Thursday, April 1, 1999 Published at 12:56 GMT 13:56 UK
Sawoniuk guilty of war crime
Sawoniuk: Under Scotland Yard investigation since 1994
Anthony Sawoniuk, 78, has been found guilty of murdering one unnamed Jewish woman in the UK's first full Nazi war crimes trial.
Sawoniuk, a retired railway worker, at first showed no emotion as the verdict was announced by the jury foreman. He then slumped back in his chair.
A witness had told the Old Bailey court he saw Sawoniuk, known then as "Andrusha", order three Jews - two men and a woman - to undress in front of an open grave.
Mr Baglay, who was 13 at the time, said: "The Jewess did not want to take off her underpants. She was 28 or 29.
"He was standing behind each of them and levered them into the pit by raising his knee."
Mr Baglay said he and a friend were then ordered to cover the bodies with earth.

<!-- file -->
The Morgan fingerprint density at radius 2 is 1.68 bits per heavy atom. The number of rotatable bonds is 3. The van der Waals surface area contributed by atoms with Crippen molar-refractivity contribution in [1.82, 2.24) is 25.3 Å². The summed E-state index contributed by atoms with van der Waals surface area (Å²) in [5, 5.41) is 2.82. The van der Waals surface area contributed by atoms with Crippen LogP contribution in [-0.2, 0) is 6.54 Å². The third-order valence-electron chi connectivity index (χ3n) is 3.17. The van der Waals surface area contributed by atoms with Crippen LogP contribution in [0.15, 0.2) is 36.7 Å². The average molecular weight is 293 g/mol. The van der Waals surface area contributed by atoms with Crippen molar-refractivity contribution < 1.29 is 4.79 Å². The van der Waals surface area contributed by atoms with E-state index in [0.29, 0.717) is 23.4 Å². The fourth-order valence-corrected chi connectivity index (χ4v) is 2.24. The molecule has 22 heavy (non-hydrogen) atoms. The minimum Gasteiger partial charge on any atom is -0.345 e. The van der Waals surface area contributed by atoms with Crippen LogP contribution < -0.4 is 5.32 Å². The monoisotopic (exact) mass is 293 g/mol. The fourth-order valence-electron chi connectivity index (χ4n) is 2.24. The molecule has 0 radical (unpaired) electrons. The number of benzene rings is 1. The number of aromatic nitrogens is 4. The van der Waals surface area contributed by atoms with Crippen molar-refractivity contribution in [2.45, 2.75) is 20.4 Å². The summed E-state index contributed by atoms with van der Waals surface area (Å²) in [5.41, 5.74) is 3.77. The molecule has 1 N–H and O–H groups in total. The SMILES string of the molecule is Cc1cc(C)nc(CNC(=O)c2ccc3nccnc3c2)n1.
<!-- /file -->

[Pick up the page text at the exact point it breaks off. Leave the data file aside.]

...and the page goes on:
Sawoniuk was originally subject to four charges of killing Jews in the village of Domachevo in Nazi-occupied Belarus in 1942.
The second charge still outstanding alleges Sawoniuk murdered another Jewess. A prosecution witness, Fedor Zan, told the court Mr Sawoniuk had mowed at least 15 women down with a submachine gun as they stood naked by a pit in Domachevo.
Earlier in the trial, two charges of murdering Jewish men were dropped by the judge at the Old Bailey due to flaws in the evidence.
The prosecution alleged that Sawoniuk led "search and kill" police squads which hunted down Jews trying to escape the holocaust of World War II.
He was "not only prepared to do the Nazis' bidding, but carried out their genocidal policy with enthusiasm", Sir John Nutting, QC, prosecuting had told the court.
In his own defence, he said his conscience was clear and that he was the victim of a conspiracy.
The former ticket collector from Bermondsey, south London, said he had been a friend of the Jews of Domachevo and blamed the killings on the Germans.
The trial created a number of legal precedents:
Sawoniuk first came to the attention of UK war crimes investigators in 1988 when his name was on a list of potential suspects handed to UK authorities by the Soviet Government.
He was one of 376 suspects investigated under the 1991 War crimes Act.
But it was not until 1994 that Scotland Yard began an inquiry into his wartime activities. He was first interviewed by police in April 1996 and was charged in September 1997.